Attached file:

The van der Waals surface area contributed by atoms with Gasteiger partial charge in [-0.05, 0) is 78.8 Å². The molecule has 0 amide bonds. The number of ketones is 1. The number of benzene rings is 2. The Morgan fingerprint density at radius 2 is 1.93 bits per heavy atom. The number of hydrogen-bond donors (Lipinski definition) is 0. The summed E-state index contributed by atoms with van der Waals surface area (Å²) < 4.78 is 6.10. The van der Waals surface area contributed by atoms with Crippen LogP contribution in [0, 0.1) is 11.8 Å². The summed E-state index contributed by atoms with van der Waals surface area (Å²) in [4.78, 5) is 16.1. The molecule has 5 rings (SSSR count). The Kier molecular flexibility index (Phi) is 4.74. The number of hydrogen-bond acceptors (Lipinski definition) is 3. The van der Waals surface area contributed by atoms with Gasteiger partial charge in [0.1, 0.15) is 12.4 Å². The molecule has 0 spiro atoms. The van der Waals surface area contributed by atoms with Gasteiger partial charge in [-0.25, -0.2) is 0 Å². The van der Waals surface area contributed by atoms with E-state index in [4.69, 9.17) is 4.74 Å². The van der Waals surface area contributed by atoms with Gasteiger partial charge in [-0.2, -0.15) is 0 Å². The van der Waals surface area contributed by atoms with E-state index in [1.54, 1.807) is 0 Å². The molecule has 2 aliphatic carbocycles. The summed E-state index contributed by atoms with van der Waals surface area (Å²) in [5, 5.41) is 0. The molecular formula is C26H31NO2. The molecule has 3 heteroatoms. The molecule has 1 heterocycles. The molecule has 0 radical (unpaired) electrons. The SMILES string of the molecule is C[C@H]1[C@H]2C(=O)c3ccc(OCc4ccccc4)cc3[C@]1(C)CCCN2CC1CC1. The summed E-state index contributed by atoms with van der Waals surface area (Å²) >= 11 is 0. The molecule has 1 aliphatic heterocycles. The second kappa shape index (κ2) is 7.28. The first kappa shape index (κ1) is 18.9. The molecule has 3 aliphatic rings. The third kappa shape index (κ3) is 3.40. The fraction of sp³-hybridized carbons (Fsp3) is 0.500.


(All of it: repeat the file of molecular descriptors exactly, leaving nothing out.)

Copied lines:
The van der Waals surface area contributed by atoms with Gasteiger partial charge in [-0.05, 0) is 78.8 Å². The molecule has 0 amide bonds. The number of ketones is 1. The number of benzene rings is 2. The Morgan fingerprint density at radius 2 is 1.93 bits per heavy atom. The number of hydrogen-bond donors (Lipinski definition) is 0. The summed E-state index contributed by atoms with van der Waals surface area (Å²) < 4.78 is 6.10. The van der Waals surface area contributed by atoms with Crippen LogP contribution in [0, 0.1) is 11.8 Å². The summed E-state index contributed by atoms with van der Waals surface area (Å²) in [4.78, 5) is 16.1. The molecule has 5 rings (SSSR count). The Kier molecular flexibility index (Phi) is 4.74. The number of hydrogen-bond acceptors (Lipinski definition) is 3. The van der Waals surface area contributed by atoms with Gasteiger partial charge in [0.1, 0.15) is 12.4 Å². The molecule has 0 spiro atoms. The van der Waals surface area contributed by atoms with Gasteiger partial charge in [-0.25, -0.2) is 0 Å². The van der Waals surface area contributed by atoms with E-state index in [4.69, 9.17) is 4.74 Å². The van der Waals surface area contributed by atoms with Gasteiger partial charge in [-0.2, -0.15) is 0 Å². The van der Waals surface area contributed by atoms with E-state index in [1.54, 1.807) is 0 Å². The molecule has 2 aliphatic carbocycles. The summed E-state index contributed by atoms with van der Waals surface area (Å²) in [5, 5.41) is 0. The molecular formula is C26H31NO2. The molecule has 3 heteroatoms. The molecule has 1 heterocycles. The molecule has 0 radical (unpaired) electrons. The SMILES string of the molecule is C[C@H]1[C@H]2C(=O)c3ccc(OCc4ccccc4)cc3[C@]1(C)CCCN2CC1CC1. The summed E-state index contributed by atoms with van der Waals surface area (Å²) >= 11 is 0. The molecule has 1 aliphatic heterocycles. The second kappa shape index (κ2) is 7.28. The first kappa shape index (κ1) is 18.9. The molecule has 3 aliphatic rings. The third kappa shape index (κ3) is 3.40. The fraction of sp³-hybridized carbons (Fsp3) is 0.500.